Race and Slavery Petitions Project

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PAR Number 11082504

State: Mississippi Year: 1825
Location: Warren Location Type: County

Abstract: Benjamin Bedford, administrator of the estate of the late Dr. Thomas K. McElrath, and Rebecca Cavens, McElrath's widow, and Rebecca's new husband, Elijah Cavens, seek permission to sell land rather than slaves to satisfy debts against the estate. This would better serve the six children who were heirs and "whose education, support, and maintenance depend alone on the proceeds of the labor of the negroes."

PAR Number 11278701

State: North Carolina Year: 1787
Location: Halifax Location Type: County

Abstract: Fanny McNeill, widow of James McNeill of Halifax County, states that his property "was confiscated and sold by the Commissioner of Halifax district which said property your said Petitioner claimed the third part of." McNeill reports that she "has since drawn the money out of the hands of Commissioner," except for ₤270 "in the hands of Joseph Clinch of Nash County, it being the amount of the Sales of three negroes, for which the said Clinch as not yet paid." The petitioner therefore prays that "she may be permitted to receive her proportion."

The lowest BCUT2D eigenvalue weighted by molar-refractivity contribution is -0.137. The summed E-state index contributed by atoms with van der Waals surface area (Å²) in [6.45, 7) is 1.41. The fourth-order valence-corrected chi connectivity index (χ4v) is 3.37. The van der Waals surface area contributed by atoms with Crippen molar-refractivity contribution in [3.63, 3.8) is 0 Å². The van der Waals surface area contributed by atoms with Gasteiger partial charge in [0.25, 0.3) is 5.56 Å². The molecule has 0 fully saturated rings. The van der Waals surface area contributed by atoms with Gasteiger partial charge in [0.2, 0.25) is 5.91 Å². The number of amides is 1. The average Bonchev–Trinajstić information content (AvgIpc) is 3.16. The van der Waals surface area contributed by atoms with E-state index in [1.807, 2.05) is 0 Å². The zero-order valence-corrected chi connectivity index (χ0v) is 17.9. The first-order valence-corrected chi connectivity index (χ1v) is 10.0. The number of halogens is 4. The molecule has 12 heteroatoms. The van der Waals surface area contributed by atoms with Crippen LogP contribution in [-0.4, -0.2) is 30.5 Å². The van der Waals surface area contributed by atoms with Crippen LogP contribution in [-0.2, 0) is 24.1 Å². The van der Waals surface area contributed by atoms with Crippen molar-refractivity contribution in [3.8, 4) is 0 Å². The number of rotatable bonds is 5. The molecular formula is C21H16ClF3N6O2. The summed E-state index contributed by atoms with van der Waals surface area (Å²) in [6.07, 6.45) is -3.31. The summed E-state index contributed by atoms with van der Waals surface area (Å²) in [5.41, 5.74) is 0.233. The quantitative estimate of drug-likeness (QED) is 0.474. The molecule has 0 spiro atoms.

PAR Number 11281303

State: North Carolina Year: 1813
Location: Gates Location Type: County

Abstract: James Hoffler admits that his "Situation in Life is disagreeable." He reveals that he married his wife Deborah Duttons in September 1802 and that three months later she "deserted my bed and board without Cause on the part of your petitioner." Hoffler reports that his wife give birth to a child while at her father's house and then she "did take up with a man by the name of John Lowance, a person of Collow, by whom she the said Deborah had a child"; Lowance left her and Deborah moved to Charleston, South Carolina. He further discloses that the legislature favored him a few years ago "by passing a Law divesting her the Said Deborah of all right of Dower in my property." Hoffler now prays that a law be passed "Divorcing him ... from the said Deborah."

PAR Number 11484951